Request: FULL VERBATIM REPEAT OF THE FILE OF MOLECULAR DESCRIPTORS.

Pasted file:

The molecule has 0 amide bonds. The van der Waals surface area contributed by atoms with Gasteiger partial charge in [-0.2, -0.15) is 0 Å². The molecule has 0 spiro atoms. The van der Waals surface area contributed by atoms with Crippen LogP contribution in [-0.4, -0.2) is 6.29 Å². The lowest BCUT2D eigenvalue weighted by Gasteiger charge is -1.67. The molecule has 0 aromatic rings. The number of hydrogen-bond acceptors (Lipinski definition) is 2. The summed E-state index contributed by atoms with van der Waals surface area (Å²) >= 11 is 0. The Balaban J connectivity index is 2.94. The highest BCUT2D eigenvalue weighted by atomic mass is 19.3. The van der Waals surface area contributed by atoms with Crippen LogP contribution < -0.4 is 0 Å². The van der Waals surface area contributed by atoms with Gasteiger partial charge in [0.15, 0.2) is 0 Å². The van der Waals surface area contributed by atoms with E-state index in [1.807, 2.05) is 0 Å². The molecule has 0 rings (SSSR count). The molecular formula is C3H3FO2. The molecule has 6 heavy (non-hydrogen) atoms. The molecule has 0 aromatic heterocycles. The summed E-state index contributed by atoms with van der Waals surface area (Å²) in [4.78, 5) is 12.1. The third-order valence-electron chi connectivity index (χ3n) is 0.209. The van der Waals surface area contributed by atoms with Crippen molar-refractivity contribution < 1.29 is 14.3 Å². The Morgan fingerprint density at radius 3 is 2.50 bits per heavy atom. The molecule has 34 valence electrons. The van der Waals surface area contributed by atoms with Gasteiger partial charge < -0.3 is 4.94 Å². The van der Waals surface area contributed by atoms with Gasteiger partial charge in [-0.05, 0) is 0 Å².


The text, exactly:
The molecule has 0 amide bonds. The van der Waals surface area contributed by atoms with Gasteiger partial charge in [-0.2, -0.15) is 0 Å². The molecule has 0 spiro atoms. The van der Waals surface area contributed by atoms with Crippen LogP contribution in [-0.4, -0.2) is 6.29 Å². The lowest BCUT2D eigenvalue weighted by Gasteiger charge is -1.67. The molecule has 0 aromatic rings. The number of hydrogen-bond acceptors (Lipinski definition) is 2. The summed E-state index contributed by atoms with van der Waals surface area (Å²) >= 11 is 0. The Balaban J connectivity index is 2.94. The highest BCUT2D eigenvalue weighted by atomic mass is 19.3. The van der Waals surface area contributed by atoms with Crippen LogP contribution < -0.4 is 0 Å². The van der Waals surface area contributed by atoms with Gasteiger partial charge in [0.15, 0.2) is 0 Å². The van der Waals surface area contributed by atoms with E-state index in [1.807, 2.05) is 0 Å². The molecule has 0 rings (SSSR count). The molecular formula is C3H3FO2. The molecule has 6 heavy (non-hydrogen) atoms. The molecule has 0 aromatic heterocycles. The summed E-state index contributed by atoms with van der Waals surface area (Å²) in [4.78, 5) is 12.1. The third-order valence-electron chi connectivity index (χ3n) is 0.209. The van der Waals surface area contributed by atoms with Crippen molar-refractivity contribution < 1.29 is 14.3 Å². The Morgan fingerprint density at radius 3 is 2.50 bits per heavy atom. The molecule has 34 valence electrons. The van der Waals surface area contributed by atoms with Gasteiger partial charge < -0.3 is 4.94 Å². The van der Waals surface area contributed by atoms with Gasteiger partial charge in [-0.05, 0) is 0 Å².